which is higher than that of others. With the increase of working
temperature, the response further increases. Until the temperature is
up to 240uC, all the sensors exhibit the maximum response and then
decrease as the temperature further increase, which is due to the
competing desorption of the chemisorbed oxygen
Figure 7(a) shows the response curve of undoped SnO
sensors to glycol of different concentrations from 5 ppm
to 100 ppm at 240uC. It can be found that all the sensors responses
increase with the increasing concentration of glycol, especially for the
sensors. The response increases gradually and can
reach to 90 when the glycol concentration is 100 ppm, which is about
2 times higher than that of undoped SnO
sensor with calcinations
and 3 times higher than that of the sensor without calcinations. It also
indicates that the detection limit could be down to 5 ppm-level with a
response about 5. Compared with the performance of the sensors to
ethanol, as shown in Figure 7(b), glycol gas is more active than
ethanol, which leads to a higher response than ethanol. To the best
of our knowledge,only Zhang et al.
fabricated porous SnO
tubes sensor to detect glycol while operating at 300uC. Compared
with the above, the optimal operating temperature of our sensor is
down to 240
C, reduced 60
C than that of porous SnO
sensor. The further comparison between the sensing performances of
our sensor and reported literature is summarized in Table 1.
The response-recovery behavior is also vital characteristic para-
meters for gas sensors. It was defined as the time needed for the
sensor-resistance to change by 90% of the difference from the max-
imum after injecting and removing the detected gas. It can be clearly
observed that the response of Zn-doped SnO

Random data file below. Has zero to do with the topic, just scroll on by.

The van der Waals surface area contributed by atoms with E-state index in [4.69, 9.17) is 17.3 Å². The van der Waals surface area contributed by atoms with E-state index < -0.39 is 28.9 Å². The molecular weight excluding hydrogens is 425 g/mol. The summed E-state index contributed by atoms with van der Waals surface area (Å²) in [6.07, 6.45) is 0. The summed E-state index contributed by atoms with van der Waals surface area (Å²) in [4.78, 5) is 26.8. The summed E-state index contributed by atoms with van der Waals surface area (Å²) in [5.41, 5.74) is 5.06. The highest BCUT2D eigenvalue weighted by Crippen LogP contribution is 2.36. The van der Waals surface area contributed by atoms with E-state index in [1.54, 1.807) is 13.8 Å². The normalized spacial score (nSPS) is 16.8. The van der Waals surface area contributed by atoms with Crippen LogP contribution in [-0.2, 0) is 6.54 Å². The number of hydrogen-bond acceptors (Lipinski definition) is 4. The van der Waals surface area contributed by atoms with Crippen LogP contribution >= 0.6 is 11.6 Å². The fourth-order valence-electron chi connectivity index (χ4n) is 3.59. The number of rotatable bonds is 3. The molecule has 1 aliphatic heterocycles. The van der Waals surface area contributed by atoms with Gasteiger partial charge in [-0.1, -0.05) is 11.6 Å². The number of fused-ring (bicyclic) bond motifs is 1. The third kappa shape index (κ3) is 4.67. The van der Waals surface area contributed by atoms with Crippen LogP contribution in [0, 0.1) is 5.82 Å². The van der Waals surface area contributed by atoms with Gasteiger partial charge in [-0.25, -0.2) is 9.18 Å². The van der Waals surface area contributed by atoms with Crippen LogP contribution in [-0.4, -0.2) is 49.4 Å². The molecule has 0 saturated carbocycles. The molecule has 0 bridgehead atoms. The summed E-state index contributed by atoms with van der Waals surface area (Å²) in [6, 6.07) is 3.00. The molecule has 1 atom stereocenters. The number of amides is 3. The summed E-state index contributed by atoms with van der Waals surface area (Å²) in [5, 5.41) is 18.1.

abruptly after the injection of ethanol and decreased rapidly, then
recovered to its initial value after the test gas was released. The
response and recovery time are about 14 and 25 s (ethanol), as shown
in Figure 8(a). However, when glycol was injected into the box, the
response and recovery time was prolonged to 66 s and 97 s
(Figure 8(b)), which is much longer than that of ethanol in
Figure 8(a). This may be attributed to the lower operating temper-
C) and higher boiling point of glycol (197.3
Selective detection of the target gas remains a challenge for the
application of metal oxide semiconductor based gas sensor
identify the selectivity of the three sensors, the cross response prop-
erties of the sensors were examined by exposing the sensors to
100 ppm glycol and other gases like ethanol, acetone, benzene, para-
xylene,water and hydrogen at 240uC, as summarized in Figure 9. It
was seen that the response of Zn-doped SnO
sensor to 100 ppm
glycol is much higher than that of other sensors. The response can
reach to 80, which was about four times higher than the response of
ethanol and more than eight times than that of other gases, indicating
an excellent selectivity to glycol.
As a typical n-type metal oxide semiconductor, SnO
belongs to the surface-controlled type, and the most widely accepted
model is the formation of a charge depletion layer in the near-surface
region of each grain, relative to the interior parts, due to electron
trapping on adsorbed oxygen species
. The conductance of the n-
type semiconductor is determined by the amount of electrons in its
conduction band. Thus, according to a standard model